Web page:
Mental-health records are essential for background checks

Massachusetts seems to think its gun laws are strong enough to protect it from the types of mass killings that have struck other states. But it’s taking an enormous risk by failing to provide mental-health records to a federal database for background checks on gun buyers. It’s urgent that lawmakers embrace House Speaker Robert DeLeo’s extensive package of new gun-control measures, including closing the mental-health loophole .

The state’s resistance to federal reporting requirements for patients with serious mental illness is based on privacy concerns and fear of stigmatizing the mentally ill. But the database is private, and its contents are irrelevant to everyone except gun purchasers. And while few mental health problems correlate with violence, some do, and using that information to prevent gun purchases by the wrong people serves a legitimate public interest.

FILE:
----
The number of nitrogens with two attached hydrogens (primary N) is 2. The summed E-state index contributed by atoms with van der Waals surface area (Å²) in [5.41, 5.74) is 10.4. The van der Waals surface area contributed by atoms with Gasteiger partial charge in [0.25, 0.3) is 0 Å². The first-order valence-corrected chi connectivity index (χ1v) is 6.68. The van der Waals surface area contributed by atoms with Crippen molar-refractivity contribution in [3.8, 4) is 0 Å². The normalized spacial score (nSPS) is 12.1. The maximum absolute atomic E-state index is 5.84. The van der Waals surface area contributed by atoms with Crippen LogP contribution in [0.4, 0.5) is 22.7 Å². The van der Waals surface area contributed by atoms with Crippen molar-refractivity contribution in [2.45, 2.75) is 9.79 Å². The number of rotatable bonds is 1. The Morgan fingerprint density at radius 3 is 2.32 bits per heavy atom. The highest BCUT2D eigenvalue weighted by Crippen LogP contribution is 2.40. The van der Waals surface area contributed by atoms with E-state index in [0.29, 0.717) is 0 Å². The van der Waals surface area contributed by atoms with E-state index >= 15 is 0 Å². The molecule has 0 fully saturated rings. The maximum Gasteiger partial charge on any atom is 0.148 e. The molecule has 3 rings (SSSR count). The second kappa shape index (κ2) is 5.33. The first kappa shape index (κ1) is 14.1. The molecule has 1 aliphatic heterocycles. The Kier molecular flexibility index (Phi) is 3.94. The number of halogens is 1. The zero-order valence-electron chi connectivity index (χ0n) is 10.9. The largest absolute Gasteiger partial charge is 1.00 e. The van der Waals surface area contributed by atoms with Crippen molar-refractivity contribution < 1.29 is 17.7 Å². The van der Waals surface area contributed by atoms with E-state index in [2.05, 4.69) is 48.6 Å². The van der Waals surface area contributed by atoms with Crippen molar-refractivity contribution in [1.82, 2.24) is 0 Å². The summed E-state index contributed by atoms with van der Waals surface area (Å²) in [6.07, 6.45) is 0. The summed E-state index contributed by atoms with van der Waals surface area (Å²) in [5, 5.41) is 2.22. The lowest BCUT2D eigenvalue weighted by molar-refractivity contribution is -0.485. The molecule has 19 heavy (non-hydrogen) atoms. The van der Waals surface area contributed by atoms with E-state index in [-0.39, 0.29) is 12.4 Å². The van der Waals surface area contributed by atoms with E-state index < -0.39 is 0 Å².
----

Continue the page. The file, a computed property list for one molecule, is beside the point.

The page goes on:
After mass shootings like the one in California last week, gun owners and mental health advocates alike recoil at what they view as scapegoating. Indeed, both populations are overwhelmingly law-abiding and nonviolent. But the point of gun control isn’t to punish anyone. It’s to reduce, with the imperfect tools available, the chances that the next mass shooting happens here. The state has spent enough time pondering changes; a year and a half after the Sandy Hook massacre in next-door Connecticut, it’s time to act. By bringing the state into compliance with federal rules, DeLeo’s proposal moves Massachusetts in the right direction.